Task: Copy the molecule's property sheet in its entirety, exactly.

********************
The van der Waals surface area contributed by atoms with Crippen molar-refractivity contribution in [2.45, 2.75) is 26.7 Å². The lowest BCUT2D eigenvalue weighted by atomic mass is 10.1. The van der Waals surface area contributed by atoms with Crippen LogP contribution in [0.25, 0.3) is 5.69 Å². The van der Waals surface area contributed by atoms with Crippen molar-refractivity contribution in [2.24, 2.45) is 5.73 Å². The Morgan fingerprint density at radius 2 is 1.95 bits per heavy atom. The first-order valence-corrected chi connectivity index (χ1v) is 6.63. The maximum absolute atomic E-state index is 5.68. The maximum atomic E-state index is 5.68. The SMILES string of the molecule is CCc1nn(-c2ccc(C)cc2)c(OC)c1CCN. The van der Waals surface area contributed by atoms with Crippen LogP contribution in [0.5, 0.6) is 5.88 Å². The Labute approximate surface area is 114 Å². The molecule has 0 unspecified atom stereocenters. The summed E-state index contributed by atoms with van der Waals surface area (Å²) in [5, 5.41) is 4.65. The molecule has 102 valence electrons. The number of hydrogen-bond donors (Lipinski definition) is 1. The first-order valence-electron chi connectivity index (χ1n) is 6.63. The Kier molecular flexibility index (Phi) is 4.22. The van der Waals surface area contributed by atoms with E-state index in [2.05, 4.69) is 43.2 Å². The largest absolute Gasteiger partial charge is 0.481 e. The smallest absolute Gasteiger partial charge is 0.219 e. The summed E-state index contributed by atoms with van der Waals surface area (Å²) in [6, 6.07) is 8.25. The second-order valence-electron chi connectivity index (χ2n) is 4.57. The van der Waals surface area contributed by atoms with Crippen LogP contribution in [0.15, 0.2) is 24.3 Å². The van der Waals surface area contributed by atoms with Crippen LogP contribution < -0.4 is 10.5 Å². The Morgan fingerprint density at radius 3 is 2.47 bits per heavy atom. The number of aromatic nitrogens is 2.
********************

The van der Waals surface area contributed by atoms with Crippen molar-refractivity contribution in [2.45, 2.75) is 26.7 Å². The lowest BCUT2D eigenvalue weighted by atomic mass is 10.1. The van der Waals surface area contributed by atoms with Crippen LogP contribution in [0.25, 0.3) is 5.69 Å². The van der Waals surface area contributed by atoms with Crippen molar-refractivity contribution in [2.24, 2.45) is 5.73 Å². The Morgan fingerprint density at radius 2 is 1.95 bits per heavy atom. The first-order valence-corrected chi connectivity index (χ1v) is 6.63. The maximum absolute atomic E-state index is 5.68. The maximum atomic E-state index is 5.68. The SMILES string of the molecule is CCc1nn(-c2ccc(C)cc2)c(OC)c1CCN. The van der Waals surface area contributed by atoms with Crippen LogP contribution in [0.5, 0.6) is 5.88 Å². The Labute approximate surface area is 114 Å². The molecule has 0 unspecified atom stereocenters. The summed E-state index contributed by atoms with van der Waals surface area (Å²) in [5, 5.41) is 4.65. The molecule has 102 valence electrons. The number of hydrogen-bond donors (Lipinski definition) is 1. The first-order valence-electron chi connectivity index (χ1n) is 6.63. The Kier molecular flexibility index (Phi) is 4.22. The van der Waals surface area contributed by atoms with E-state index in [2.05, 4.69) is 43.2 Å². The largest absolute Gasteiger partial charge is 0.481 e. The smallest absolute Gasteiger partial charge is 0.219 e. The summed E-state index contributed by atoms with van der Waals surface area (Å²) in [6, 6.07) is 8.25. The second-order valence-electron chi connectivity index (χ2n) is 4.57. The van der Waals surface area contributed by atoms with Crippen LogP contribution in [0.15, 0.2) is 24.3 Å². The van der Waals surface area contributed by atoms with Crippen LogP contribution < -0.4 is 10.5 Å². The Morgan fingerprint density at radius 3 is 2.47 bits per heavy atom. The number of aromatic nitrogens is 2.